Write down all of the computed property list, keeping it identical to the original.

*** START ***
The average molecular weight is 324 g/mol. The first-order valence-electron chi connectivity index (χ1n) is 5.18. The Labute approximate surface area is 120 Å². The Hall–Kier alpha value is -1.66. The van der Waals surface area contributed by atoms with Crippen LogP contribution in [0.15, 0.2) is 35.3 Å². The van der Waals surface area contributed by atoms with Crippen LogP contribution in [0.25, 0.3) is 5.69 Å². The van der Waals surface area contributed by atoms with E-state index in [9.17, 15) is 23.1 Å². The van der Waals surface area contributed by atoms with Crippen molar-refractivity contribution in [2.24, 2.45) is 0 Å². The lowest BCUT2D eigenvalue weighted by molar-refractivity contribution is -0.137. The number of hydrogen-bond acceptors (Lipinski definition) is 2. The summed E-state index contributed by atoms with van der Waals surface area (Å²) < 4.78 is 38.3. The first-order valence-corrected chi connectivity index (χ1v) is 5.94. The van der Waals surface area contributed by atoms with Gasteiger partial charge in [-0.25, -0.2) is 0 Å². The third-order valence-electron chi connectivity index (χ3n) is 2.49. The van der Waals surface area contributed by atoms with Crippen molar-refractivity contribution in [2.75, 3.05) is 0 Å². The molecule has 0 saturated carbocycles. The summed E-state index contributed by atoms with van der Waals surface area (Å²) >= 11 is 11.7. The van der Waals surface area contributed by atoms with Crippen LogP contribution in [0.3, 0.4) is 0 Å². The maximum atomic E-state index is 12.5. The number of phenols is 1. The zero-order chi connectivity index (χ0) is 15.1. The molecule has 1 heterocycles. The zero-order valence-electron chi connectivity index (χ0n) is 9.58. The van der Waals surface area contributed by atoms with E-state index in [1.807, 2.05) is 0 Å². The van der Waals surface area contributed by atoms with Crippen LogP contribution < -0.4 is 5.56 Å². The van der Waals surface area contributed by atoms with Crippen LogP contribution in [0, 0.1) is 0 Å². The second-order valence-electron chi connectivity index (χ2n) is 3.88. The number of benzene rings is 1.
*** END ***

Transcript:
The average molecular weight is 324 g/mol. The first-order valence-electron chi connectivity index (χ1n) is 5.18. The Labute approximate surface area is 120 Å². The Hall–Kier alpha value is -1.66. The van der Waals surface area contributed by atoms with Crippen LogP contribution in [0.15, 0.2) is 35.3 Å². The van der Waals surface area contributed by atoms with Crippen LogP contribution in [0.25, 0.3) is 5.69 Å². The van der Waals surface area contributed by atoms with E-state index in [9.17, 15) is 23.1 Å². The van der Waals surface area contributed by atoms with Crippen molar-refractivity contribution in [2.24, 2.45) is 0 Å². The lowest BCUT2D eigenvalue weighted by molar-refractivity contribution is -0.137. The number of hydrogen-bond acceptors (Lipinski definition) is 2. The summed E-state index contributed by atoms with van der Waals surface area (Å²) < 4.78 is 38.3. The first-order valence-corrected chi connectivity index (χ1v) is 5.94. The van der Waals surface area contributed by atoms with Gasteiger partial charge in [-0.25, -0.2) is 0 Å². The third-order valence-electron chi connectivity index (χ3n) is 2.49. The van der Waals surface area contributed by atoms with Crippen molar-refractivity contribution in [2.75, 3.05) is 0 Å². The molecule has 0 saturated carbocycles. The summed E-state index contributed by atoms with van der Waals surface area (Å²) >= 11 is 11.7. The van der Waals surface area contributed by atoms with Crippen LogP contribution in [0.3, 0.4) is 0 Å². The maximum atomic E-state index is 12.5. The number of phenols is 1. The zero-order chi connectivity index (χ0) is 15.1. The molecule has 1 heterocycles. The zero-order valence-electron chi connectivity index (χ0n) is 9.58. The van der Waals surface area contributed by atoms with E-state index in [1.807, 2.05) is 0 Å². The van der Waals surface area contributed by atoms with Crippen LogP contribution < -0.4 is 5.56 Å². The van der Waals surface area contributed by atoms with Crippen LogP contribution in [0, 0.1) is 0 Å². The second-order valence-electron chi connectivity index (χ2n) is 3.88. The number of benzene rings is 1.